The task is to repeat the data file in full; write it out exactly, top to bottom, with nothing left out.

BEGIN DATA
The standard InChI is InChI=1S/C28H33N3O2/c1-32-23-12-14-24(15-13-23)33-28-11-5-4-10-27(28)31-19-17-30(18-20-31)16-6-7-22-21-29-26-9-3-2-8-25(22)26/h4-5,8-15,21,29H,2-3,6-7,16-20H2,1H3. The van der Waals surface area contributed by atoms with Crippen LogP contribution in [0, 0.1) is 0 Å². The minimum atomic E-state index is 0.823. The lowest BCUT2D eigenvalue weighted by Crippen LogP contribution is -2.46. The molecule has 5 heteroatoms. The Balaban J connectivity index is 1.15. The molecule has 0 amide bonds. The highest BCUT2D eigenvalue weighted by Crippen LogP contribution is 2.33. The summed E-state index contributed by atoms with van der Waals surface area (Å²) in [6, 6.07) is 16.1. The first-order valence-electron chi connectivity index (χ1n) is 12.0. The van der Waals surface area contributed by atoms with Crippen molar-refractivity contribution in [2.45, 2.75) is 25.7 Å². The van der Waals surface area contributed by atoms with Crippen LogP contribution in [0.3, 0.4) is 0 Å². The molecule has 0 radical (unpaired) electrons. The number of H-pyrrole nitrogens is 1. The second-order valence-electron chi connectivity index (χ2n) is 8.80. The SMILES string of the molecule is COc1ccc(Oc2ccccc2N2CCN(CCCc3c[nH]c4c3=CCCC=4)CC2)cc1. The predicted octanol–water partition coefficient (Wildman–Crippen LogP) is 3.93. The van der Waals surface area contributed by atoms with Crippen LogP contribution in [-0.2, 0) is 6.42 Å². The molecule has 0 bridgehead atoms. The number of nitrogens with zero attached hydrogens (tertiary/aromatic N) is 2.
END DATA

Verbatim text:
The standard InChI is InChI=1S/C28H33N3O2/c1-32-23-12-14-24(15-13-23)33-28-11-5-4-10-27(28)31-19-17-30(18-20-31)16-6-7-22-21-29-26-9-3-2-8-25(22)26/h4-5,8-15,21,29H,2-3,6-7,16-20H2,1H3. The van der Waals surface area contributed by atoms with Crippen LogP contribution in [0, 0.1) is 0 Å². The minimum atomic E-state index is 0.823. The lowest BCUT2D eigenvalue weighted by Crippen LogP contribution is -2.46. The molecule has 5 heteroatoms. The Balaban J connectivity index is 1.15. The molecule has 0 amide bonds. The highest BCUT2D eigenvalue weighted by Crippen LogP contribution is 2.33. The summed E-state index contributed by atoms with van der Waals surface area (Å²) in [6, 6.07) is 16.1. The first-order valence-electron chi connectivity index (χ1n) is 12.0. The van der Waals surface area contributed by atoms with Crippen molar-refractivity contribution in [2.45, 2.75) is 25.7 Å². The van der Waals surface area contributed by atoms with Crippen LogP contribution in [0.3, 0.4) is 0 Å². The molecule has 0 radical (unpaired) electrons. The number of H-pyrrole nitrogens is 1. The second-order valence-electron chi connectivity index (χ2n) is 8.80. The SMILES string of the molecule is COc1ccc(Oc2ccccc2N2CCN(CCCc3c[nH]c4c3=CCCC=4)CC2)cc1. The predicted octanol–water partition coefficient (Wildman–Crippen LogP) is 3.93. The van der Waals surface area contributed by atoms with Crippen LogP contribution in [-0.2, 0) is 6.42 Å². The molecule has 0 bridgehead atoms. The number of nitrogens with zero attached hydrogens (tertiary/aromatic N) is 2.